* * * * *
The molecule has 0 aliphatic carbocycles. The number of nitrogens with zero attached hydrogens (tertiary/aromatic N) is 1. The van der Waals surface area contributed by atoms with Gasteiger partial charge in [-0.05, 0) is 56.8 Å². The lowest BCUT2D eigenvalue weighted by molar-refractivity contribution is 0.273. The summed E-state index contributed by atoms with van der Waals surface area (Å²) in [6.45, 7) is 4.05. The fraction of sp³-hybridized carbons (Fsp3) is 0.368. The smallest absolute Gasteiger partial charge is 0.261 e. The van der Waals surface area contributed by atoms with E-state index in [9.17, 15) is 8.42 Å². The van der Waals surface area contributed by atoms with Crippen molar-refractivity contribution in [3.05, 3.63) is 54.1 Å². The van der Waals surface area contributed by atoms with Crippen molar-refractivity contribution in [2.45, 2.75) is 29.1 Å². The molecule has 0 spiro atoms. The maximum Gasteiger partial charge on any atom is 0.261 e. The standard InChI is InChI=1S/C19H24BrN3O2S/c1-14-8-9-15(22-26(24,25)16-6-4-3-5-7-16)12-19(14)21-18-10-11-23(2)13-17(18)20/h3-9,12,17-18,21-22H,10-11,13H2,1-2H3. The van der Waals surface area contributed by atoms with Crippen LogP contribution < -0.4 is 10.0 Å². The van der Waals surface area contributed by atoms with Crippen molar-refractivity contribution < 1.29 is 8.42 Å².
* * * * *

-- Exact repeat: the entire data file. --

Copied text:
The molecule has 0 aliphatic carbocycles. The number of nitrogens with zero attached hydrogens (tertiary/aromatic N) is 1. The van der Waals surface area contributed by atoms with Gasteiger partial charge in [-0.05, 0) is 56.8 Å². The lowest BCUT2D eigenvalue weighted by molar-refractivity contribution is 0.273. The summed E-state index contributed by atoms with van der Waals surface area (Å²) in [6.45, 7) is 4.05. The fraction of sp³-hybridized carbons (Fsp3) is 0.368. The smallest absolute Gasteiger partial charge is 0.261 e. The van der Waals surface area contributed by atoms with E-state index in [9.17, 15) is 8.42 Å². The van der Waals surface area contributed by atoms with Crippen molar-refractivity contribution in [3.05, 3.63) is 54.1 Å². The van der Waals surface area contributed by atoms with Crippen molar-refractivity contribution in [2.45, 2.75) is 29.1 Å². The molecule has 0 spiro atoms. The maximum Gasteiger partial charge on any atom is 0.261 e. The standard InChI is InChI=1S/C19H24BrN3O2S/c1-14-8-9-15(22-26(24,25)16-6-4-3-5-7-16)12-19(14)21-18-10-11-23(2)13-17(18)20/h3-9,12,17-18,21-22H,10-11,13H2,1-2H3. The van der Waals surface area contributed by atoms with Crippen LogP contribution < -0.4 is 10.0 Å². The van der Waals surface area contributed by atoms with Crippen molar-refractivity contribution < 1.29 is 8.42 Å².